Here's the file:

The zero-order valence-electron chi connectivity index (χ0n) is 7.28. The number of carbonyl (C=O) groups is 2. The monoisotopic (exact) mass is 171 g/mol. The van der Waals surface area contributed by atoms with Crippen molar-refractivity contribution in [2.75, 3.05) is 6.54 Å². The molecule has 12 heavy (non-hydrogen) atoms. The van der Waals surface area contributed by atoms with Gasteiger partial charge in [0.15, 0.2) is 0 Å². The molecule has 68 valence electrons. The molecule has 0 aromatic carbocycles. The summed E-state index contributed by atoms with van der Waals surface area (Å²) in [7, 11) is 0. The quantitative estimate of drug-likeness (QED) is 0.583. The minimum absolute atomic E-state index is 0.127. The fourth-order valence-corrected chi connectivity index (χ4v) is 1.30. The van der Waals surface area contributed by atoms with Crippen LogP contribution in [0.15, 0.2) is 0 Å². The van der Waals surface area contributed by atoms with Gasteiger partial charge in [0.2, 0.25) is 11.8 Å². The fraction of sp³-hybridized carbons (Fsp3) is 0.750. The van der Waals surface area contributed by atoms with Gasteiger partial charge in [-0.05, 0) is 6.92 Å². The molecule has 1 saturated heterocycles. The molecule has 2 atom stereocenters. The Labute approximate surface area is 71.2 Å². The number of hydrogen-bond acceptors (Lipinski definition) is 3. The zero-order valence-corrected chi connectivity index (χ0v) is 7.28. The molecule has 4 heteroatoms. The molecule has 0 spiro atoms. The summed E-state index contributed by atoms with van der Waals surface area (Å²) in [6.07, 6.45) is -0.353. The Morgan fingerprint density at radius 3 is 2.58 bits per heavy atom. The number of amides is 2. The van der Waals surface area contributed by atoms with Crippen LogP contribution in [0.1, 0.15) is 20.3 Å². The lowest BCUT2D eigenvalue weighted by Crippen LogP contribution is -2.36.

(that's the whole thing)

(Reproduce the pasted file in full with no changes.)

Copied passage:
The zero-order valence-electron chi connectivity index (χ0n) is 7.28. The number of carbonyl (C=O) groups is 2. The monoisotopic (exact) mass is 171 g/mol. The van der Waals surface area contributed by atoms with Crippen molar-refractivity contribution in [2.75, 3.05) is 6.54 Å². The molecule has 12 heavy (non-hydrogen) atoms. The van der Waals surface area contributed by atoms with Gasteiger partial charge in [0.15, 0.2) is 0 Å². The molecule has 68 valence electrons. The molecule has 0 aromatic carbocycles. The summed E-state index contributed by atoms with van der Waals surface area (Å²) in [7, 11) is 0. The quantitative estimate of drug-likeness (QED) is 0.583. The minimum absolute atomic E-state index is 0.127. The fourth-order valence-corrected chi connectivity index (χ4v) is 1.30. The van der Waals surface area contributed by atoms with Crippen LogP contribution in [0.15, 0.2) is 0 Å². The van der Waals surface area contributed by atoms with Gasteiger partial charge in [0.2, 0.25) is 11.8 Å². The fraction of sp³-hybridized carbons (Fsp3) is 0.750. The van der Waals surface area contributed by atoms with Gasteiger partial charge in [-0.05, 0) is 6.92 Å². The molecule has 1 saturated heterocycles. The molecule has 2 atom stereocenters. The Labute approximate surface area is 71.2 Å². The number of hydrogen-bond acceptors (Lipinski definition) is 3. The zero-order valence-corrected chi connectivity index (χ0v) is 7.28. The molecule has 4 heteroatoms. The molecule has 0 spiro atoms. The summed E-state index contributed by atoms with van der Waals surface area (Å²) in [6.07, 6.45) is -0.353. The Morgan fingerprint density at radius 3 is 2.58 bits per heavy atom. The number of amides is 2. The van der Waals surface area contributed by atoms with Crippen LogP contribution in [0.1, 0.15) is 20.3 Å². The lowest BCUT2D eigenvalue weighted by Crippen LogP contribution is -2.36.